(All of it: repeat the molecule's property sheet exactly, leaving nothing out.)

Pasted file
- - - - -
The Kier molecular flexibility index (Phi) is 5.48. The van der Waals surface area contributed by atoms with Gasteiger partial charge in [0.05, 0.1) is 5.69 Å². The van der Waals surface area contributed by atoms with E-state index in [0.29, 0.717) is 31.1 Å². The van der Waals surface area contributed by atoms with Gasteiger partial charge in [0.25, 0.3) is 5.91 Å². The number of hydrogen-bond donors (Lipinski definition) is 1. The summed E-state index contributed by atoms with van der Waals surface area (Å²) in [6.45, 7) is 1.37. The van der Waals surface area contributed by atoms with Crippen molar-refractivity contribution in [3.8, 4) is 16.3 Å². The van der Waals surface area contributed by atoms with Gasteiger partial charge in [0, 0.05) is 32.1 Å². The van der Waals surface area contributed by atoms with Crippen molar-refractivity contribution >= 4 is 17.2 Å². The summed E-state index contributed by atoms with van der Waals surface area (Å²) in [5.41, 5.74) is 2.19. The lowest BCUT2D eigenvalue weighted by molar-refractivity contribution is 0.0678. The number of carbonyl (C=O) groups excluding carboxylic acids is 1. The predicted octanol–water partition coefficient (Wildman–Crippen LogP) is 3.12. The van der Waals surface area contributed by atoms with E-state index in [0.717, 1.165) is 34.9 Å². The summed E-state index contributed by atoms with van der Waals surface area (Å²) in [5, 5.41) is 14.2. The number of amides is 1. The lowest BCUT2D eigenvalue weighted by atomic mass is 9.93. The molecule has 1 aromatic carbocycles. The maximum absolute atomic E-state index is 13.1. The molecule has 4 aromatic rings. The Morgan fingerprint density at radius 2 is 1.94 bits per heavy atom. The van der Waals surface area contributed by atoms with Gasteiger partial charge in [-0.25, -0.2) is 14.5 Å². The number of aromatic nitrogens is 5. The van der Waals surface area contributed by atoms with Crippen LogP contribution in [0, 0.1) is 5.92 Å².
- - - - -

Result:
The Kier molecular flexibility index (Phi) is 5.48. The van der Waals surface area contributed by atoms with Gasteiger partial charge in [0.05, 0.1) is 5.69 Å². The van der Waals surface area contributed by atoms with E-state index in [0.29, 0.717) is 31.1 Å². The van der Waals surface area contributed by atoms with Gasteiger partial charge in [0.25, 0.3) is 5.91 Å². The number of hydrogen-bond donors (Lipinski definition) is 1. The summed E-state index contributed by atoms with van der Waals surface area (Å²) in [6.45, 7) is 1.37. The van der Waals surface area contributed by atoms with Crippen molar-refractivity contribution in [3.8, 4) is 16.3 Å². The van der Waals surface area contributed by atoms with Gasteiger partial charge in [0, 0.05) is 32.1 Å². The van der Waals surface area contributed by atoms with Crippen molar-refractivity contribution >= 4 is 17.2 Å². The summed E-state index contributed by atoms with van der Waals surface area (Å²) in [5.41, 5.74) is 2.19. The lowest BCUT2D eigenvalue weighted by molar-refractivity contribution is 0.0678. The number of carbonyl (C=O) groups excluding carboxylic acids is 1. The predicted octanol–water partition coefficient (Wildman–Crippen LogP) is 3.12. The van der Waals surface area contributed by atoms with E-state index in [0.717, 1.165) is 34.9 Å². The summed E-state index contributed by atoms with van der Waals surface area (Å²) in [5, 5.41) is 14.2. The number of amides is 1. The lowest BCUT2D eigenvalue weighted by atomic mass is 9.93. The molecule has 1 aromatic carbocycles. The maximum absolute atomic E-state index is 13.1. The molecule has 4 aromatic rings. The Morgan fingerprint density at radius 2 is 1.94 bits per heavy atom. The van der Waals surface area contributed by atoms with Gasteiger partial charge in [-0.25, -0.2) is 14.5 Å². The number of aromatic nitrogens is 5. The van der Waals surface area contributed by atoms with Crippen LogP contribution in [0, 0.1) is 5.92 Å².